Can you recall the global supply chain ever receiving more attention and scrutiny than in the past few weeks? The global pandemic will continue to wreak havoc on “business-as-usual” for virtually every manufacturer: particularly in regards to how the world produces, manufactures, and distributes goods.
Sure, there are bright spots amid the doom and gloom. Hundreds of companies around the world have pivoted to produce products that use the same raw materials they source but for entirely different (and beneficial) purposes. Ford, Apple, Dyson, LVMH, this list is admirably long and continues to grow by the day.
Yet, mostly this crisis has shown us all how fragile the global supply chain actually is.
In an effort to be ever more efficient, today’s supply chains are designed to take advantage of economies of scale, which drive down costs and drive up revenue. However, the downside of this action is an over-dependence on specific countries for certain categories of raw materials and goods. For example, China produces 40% of the world’s active pharmaceutical ingredients (API) – from which antibiotics and painkillers are made. Despite the risk, global supply chains have functioned remarkably well for over two decades and so almost every company is caught off-guard in the current pandemic. If they don’t fully understand their supply chains; including where key raw materials come from, then they cannot accurately project just how bad of a situation is in store for them.
In response to this current shock – and to inoculate their businesses from future shocks – supply chain leaders, collaborating with their procurement specialists, need to start implementing strategies and take direct action to mitigate risk and prepare themselves for the new normal. As we move towards “reopening” the country, CEOs will reassess their balance sheets one can expect three areas of focus:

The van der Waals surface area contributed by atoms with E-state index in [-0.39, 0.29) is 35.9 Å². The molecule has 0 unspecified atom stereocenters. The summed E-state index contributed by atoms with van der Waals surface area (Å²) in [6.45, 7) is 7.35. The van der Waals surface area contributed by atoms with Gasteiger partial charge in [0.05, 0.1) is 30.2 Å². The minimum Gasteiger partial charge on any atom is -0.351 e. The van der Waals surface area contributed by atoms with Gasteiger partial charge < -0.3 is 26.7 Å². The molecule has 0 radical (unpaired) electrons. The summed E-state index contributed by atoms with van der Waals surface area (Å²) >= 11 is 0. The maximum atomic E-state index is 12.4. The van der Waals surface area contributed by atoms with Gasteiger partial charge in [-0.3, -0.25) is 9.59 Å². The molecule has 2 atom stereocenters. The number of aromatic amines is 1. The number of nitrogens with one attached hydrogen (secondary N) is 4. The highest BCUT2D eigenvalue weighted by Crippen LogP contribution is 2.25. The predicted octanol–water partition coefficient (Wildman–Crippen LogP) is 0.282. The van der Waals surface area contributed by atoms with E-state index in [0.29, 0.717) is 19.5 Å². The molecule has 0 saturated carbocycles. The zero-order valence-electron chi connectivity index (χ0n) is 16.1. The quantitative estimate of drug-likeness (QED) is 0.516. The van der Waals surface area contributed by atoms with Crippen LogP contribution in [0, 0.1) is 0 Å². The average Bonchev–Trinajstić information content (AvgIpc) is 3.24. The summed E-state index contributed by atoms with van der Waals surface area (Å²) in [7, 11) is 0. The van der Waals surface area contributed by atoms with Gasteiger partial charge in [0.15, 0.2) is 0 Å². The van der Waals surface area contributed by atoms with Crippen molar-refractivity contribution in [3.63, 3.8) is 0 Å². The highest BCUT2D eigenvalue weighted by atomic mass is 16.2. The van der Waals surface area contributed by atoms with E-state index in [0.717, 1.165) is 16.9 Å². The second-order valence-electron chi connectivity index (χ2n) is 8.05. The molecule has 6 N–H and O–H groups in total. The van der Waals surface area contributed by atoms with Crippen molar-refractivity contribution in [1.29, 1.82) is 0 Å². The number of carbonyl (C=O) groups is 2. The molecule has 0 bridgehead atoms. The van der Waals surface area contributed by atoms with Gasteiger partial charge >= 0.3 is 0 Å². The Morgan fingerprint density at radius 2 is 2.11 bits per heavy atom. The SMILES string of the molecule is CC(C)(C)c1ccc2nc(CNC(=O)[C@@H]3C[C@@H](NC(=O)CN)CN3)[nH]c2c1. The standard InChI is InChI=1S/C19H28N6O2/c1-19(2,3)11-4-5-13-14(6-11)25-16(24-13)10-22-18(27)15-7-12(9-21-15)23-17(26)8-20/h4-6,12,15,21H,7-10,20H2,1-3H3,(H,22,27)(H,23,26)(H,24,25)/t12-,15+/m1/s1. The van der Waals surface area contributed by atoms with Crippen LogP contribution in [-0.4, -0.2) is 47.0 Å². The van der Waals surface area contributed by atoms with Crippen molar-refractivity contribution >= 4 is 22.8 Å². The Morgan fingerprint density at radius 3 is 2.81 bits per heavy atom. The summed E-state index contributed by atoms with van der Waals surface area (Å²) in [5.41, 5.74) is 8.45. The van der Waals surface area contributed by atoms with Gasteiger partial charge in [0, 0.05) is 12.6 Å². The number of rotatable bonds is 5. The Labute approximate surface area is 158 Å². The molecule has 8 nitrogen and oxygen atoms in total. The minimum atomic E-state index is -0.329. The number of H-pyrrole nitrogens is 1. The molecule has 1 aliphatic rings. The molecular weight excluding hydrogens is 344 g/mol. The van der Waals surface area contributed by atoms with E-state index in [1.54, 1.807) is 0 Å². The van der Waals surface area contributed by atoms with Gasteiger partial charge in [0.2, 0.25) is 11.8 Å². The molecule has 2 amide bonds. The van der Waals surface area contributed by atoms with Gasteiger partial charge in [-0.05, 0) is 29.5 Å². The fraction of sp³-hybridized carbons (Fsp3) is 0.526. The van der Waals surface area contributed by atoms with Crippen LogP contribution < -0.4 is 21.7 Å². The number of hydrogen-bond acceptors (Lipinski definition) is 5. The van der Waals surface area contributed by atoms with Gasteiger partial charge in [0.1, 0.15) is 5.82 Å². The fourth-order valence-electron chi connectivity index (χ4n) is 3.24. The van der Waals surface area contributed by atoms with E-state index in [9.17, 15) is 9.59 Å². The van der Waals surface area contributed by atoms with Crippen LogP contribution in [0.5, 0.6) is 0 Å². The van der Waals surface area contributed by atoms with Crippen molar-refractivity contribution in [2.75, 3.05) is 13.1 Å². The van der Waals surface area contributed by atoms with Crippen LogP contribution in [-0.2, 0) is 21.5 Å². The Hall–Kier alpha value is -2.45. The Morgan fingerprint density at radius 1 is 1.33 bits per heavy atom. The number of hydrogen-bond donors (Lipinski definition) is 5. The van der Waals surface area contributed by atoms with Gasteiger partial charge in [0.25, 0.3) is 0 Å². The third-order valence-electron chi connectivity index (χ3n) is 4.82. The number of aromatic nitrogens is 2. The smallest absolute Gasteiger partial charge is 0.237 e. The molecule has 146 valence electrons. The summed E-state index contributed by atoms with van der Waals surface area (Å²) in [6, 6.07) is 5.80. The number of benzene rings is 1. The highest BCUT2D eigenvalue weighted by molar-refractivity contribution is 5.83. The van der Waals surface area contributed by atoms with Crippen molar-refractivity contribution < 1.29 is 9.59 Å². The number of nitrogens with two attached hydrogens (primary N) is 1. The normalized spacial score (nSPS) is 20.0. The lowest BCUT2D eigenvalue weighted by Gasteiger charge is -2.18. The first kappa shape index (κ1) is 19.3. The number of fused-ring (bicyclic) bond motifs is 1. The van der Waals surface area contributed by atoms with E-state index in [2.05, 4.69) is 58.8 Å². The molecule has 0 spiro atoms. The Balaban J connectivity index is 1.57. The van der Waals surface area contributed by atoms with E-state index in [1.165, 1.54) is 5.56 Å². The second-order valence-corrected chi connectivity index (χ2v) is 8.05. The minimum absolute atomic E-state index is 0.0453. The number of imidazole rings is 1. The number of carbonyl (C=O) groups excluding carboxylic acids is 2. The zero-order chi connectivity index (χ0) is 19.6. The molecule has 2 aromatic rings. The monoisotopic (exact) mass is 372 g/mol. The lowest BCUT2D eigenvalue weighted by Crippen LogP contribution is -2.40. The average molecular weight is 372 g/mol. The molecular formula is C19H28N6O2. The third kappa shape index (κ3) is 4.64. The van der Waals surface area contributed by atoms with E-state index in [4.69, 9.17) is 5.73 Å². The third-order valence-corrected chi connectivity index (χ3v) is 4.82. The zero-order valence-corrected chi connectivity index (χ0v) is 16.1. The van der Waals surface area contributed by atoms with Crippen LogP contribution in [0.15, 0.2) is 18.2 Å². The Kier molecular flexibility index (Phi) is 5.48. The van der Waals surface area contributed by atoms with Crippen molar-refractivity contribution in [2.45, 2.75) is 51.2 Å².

Cost reductions driven by “zero-based budgeting”
Understanding the overall risk exposure of the company to the pandemic and effect on supply chains
Key factors that would disrupt business continuity
Below are six proactive actions supply chain leaders can take to address the above problem areas both in the immediate as well as the long term to refortify their supply chains.
1. Fast Track Alternate Sources for Parts
If you are ramping up production or pivoting your product line, you need to assess your inventory quickly for where you have exposure for parts shortage as well as maybe excess inventory. Do you have a clean, master parts list without duplicates? How about finding alternate parts or substitutes to take advantage of inventory you may have already? Are you too reliant on China for your manufacturing?
If you are able to identify potential alternates or substitutes in your inventory or supply chain, you can fast track their approval and meet your demand and ensure business continuity. If you are pivoting to a new product line, the sooner you can match engineering specifications and identify new sources of supply, the faster your time to market.
2. Supplier, Distribution Exposure Assessment
You know where your key suppliers are located. And maybe you also have a pulse on their financial health. But do you have the same view across the board on all your suppliers and their subsidiaries? How about your distributors?
COVID-19 is a moving target with respect to daily changing hot spots. Overlaying your supply chain on a pandemic heat map is critical to assess where your exposure is in terms of not just your suppliers’ factories but also where distribution could be affected. Enriching this with supplier balance sheets and factory closing/opening information could be very insightful in sourcing alternate supply options.